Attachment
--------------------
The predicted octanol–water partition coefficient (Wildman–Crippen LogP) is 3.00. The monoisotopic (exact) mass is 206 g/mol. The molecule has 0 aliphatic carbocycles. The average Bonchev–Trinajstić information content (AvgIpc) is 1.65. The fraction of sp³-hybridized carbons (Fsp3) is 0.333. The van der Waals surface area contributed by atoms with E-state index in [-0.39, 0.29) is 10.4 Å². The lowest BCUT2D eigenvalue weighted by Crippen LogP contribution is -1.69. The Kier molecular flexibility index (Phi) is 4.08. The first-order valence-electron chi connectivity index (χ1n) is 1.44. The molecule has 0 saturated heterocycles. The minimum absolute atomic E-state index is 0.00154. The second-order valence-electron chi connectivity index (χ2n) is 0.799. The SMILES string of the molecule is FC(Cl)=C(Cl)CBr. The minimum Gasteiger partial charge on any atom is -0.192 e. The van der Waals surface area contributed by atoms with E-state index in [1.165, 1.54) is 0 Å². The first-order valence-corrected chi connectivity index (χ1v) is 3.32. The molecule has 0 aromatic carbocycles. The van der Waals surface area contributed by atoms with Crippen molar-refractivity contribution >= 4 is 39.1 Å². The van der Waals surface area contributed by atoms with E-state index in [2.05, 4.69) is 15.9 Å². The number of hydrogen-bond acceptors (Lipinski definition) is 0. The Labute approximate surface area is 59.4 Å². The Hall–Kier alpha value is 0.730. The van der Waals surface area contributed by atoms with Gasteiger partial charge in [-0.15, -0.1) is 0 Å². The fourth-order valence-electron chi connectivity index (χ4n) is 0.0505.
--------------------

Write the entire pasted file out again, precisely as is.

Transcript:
The predicted octanol–water partition coefficient (Wildman–Crippen LogP) is 3.00. The monoisotopic (exact) mass is 206 g/mol. The molecule has 0 aliphatic carbocycles. The average Bonchev–Trinajstić information content (AvgIpc) is 1.65. The fraction of sp³-hybridized carbons (Fsp3) is 0.333. The van der Waals surface area contributed by atoms with E-state index in [-0.39, 0.29) is 10.4 Å². The lowest BCUT2D eigenvalue weighted by Crippen LogP contribution is -1.69. The Kier molecular flexibility index (Phi) is 4.08. The first-order valence-electron chi connectivity index (χ1n) is 1.44. The molecule has 0 saturated heterocycles. The minimum absolute atomic E-state index is 0.00154. The second-order valence-electron chi connectivity index (χ2n) is 0.799. The SMILES string of the molecule is FC(Cl)=C(Cl)CBr. The minimum Gasteiger partial charge on any atom is -0.192 e. The van der Waals surface area contributed by atoms with E-state index in [1.165, 1.54) is 0 Å². The first-order valence-corrected chi connectivity index (χ1v) is 3.32. The molecule has 0 aromatic carbocycles. The van der Waals surface area contributed by atoms with Crippen molar-refractivity contribution >= 4 is 39.1 Å². The van der Waals surface area contributed by atoms with E-state index in [2.05, 4.69) is 15.9 Å². The number of hydrogen-bond acceptors (Lipinski definition) is 0. The Labute approximate surface area is 59.4 Å². The Hall–Kier alpha value is 0.730. The van der Waals surface area contributed by atoms with Gasteiger partial charge in [-0.15, -0.1) is 0 Å². The fourth-order valence-electron chi connectivity index (χ4n) is 0.0505.